Second, theoretical studies on spatially structured populations indicate that localized transmission often favours more prudent host exploitation strategies [1021]. Indeed, when epidemics are spatially structured, extreme strategies of host exploitation may lead to the over-exploitation of the local host supply and therefore fail to invade. The intensity of local competition for susceptible hosts depends, however, on the precise genetic and epidemiological structure of the pathogen population [21]. The effect of spatial structure on the evolution of pathogens has had some experimental support [2223] which is, however, based on experiments with obligate killing and strictly horizontally transmitting pathogens. Previous experimental work has shown that vertical transmission selects for lower virulence [2425] but the effect of spatial structure on vertically transmitted pathogens remains an open question. In the present study we explore the effect of spatial structure on the evolution of pathogens that can be transmitted both vertically and horizontally. We first develop and analyse a theoretical model to understand the evolutionary dynamics of pathogens in spatially structured epidemics (Fig 1). This model allows infected hosts to reproduce and to transmit their pathogens vertically. We use this model to study the competition between different pathogen genotypes under various levels of mixing (see supporting information in S1 Text). Then, we confront these predictions with experiments performed with the horizontally and vertically transmitting temperate bacteriophage λ. Bacteriophage λ is an avirulent pathogen that controls its own replication by the virulence repressor cI and integrates into the host genome as a prophage without killing the host cell—a process known as lysogenization. The virulence repressor cI furthermore controls prophage λ reactivation and excludes superinfection by a second viral particle [26]. Yet, spontaneous mutations in cI can markedly increase virulence [27]. We studied competition between temperate bacteriophage λ and its virulent mutant λcI857. Mutant λcI857 carries an unstable virulence repressor protein (cI857) that biases the viral life cycle towards horizontal transmission: whereas λ lysogenizes about 60% of newly infected cells killing only about 40% of cell, λcI857 kills 96% of host cells upon first infection (see Fig S2B in S1 Text). In addition λcI857 shows a higher rate of prophage reactivation, sacrificing infected host cells for increased production of free viral particles (Fig S2A in S1 Text). Furthermore, λcI857 is less efficient in the exclusion of superinfection (see Fig S2B in S1 Text). Whereas the temperate λ wildtype shows an avirulent host exploitation strategy the virulent mutant λcI857 readily exploits and kills its host cell. To experimentally investigate the effect of spatial structure on the success of these opposing strategies we competed λ and λcI857 in experimental epidemics with different degrees of spatial structure (Manipulation of spatial structure is described in Material & Methods and [28]).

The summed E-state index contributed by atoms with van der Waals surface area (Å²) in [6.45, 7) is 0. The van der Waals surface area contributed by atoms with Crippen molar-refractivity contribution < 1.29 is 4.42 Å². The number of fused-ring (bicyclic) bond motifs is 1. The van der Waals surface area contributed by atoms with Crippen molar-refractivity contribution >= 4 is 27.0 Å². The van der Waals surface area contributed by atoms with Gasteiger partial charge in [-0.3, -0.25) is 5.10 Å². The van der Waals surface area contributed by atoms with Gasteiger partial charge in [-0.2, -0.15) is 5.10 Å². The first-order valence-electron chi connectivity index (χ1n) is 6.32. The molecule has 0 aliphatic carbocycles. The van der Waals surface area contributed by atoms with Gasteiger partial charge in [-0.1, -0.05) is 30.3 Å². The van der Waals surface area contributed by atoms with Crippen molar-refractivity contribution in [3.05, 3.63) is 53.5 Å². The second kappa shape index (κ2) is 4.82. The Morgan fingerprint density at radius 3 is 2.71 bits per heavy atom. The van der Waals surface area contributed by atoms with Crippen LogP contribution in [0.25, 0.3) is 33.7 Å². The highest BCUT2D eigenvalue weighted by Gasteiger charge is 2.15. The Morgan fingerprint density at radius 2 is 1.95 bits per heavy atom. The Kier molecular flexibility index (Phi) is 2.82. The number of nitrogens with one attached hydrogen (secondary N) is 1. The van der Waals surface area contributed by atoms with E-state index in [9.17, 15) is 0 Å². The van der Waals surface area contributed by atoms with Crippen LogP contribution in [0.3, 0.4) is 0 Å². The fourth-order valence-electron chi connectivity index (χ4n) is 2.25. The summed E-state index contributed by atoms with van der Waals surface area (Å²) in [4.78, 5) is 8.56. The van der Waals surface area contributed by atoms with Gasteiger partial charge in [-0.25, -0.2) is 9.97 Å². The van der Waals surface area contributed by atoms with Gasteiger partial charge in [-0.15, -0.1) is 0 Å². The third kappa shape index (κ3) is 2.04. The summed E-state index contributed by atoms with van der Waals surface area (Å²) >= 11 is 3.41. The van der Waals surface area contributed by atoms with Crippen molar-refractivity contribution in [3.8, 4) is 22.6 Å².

Schematic representation of the pathogen life cycle.
Fig. 1. Schematic representation of the pathogen life cycle.
In our model we assume that hosts can either be uninfected or infected by the wild type (in green) or a mutant genotype (in red). Transmission can take two different routes. Horizontal transmission occurs between a susceptible host and an infected host with genotype i with rate βi[I|S] (see supporting information Theory in S1 Text). Vertical transmission occurs when and infected host reproduces in an empty site with rate bI δq0/i, where bI is the reproduction rate of infected hosts, δ is the fidelity of vertical transmission and q0/i measures the average local density of empty sites around hosts infected with genotype i. Among hosts infected by the same genotype we distinguish hosts that got infected horizontally (noted IiH) or vertically (noted IiV). Both types of hosts can reproduce and have an increased mortality rate αi (i.e. virulence) due to the infection with genotype i.

Results

Theory

We study a spatial version of the compartmental model depicted in Fig 1. This allows us to make predictions on the epidemiological and evolutionary consequences of spatial structure. First, Fig 2A shows that lower levels of mixing slow down the spread of the infection because in a spatially structured environment, pathogens experience a lower density of susceptible hosts. Second, the change in frequency of a virulent mutant strain is (see Supporting Information Theory in S1 Text):


The first term measures the contribution of the horizontal transmission route and depends on the local density of susceptible hosts in the neighbourhood of a host infected by a mutant or wild-type parasite The second term measures the contribution of vertical transmission and depends on the local density of empty sites experienced by hosts infected by each type of parasite. Indeed, a vertical transmission event is conditional upon a reproduction event and thus on the availability of empty sites in the neighbourhood. Finally, the last term measures the cost of virulence.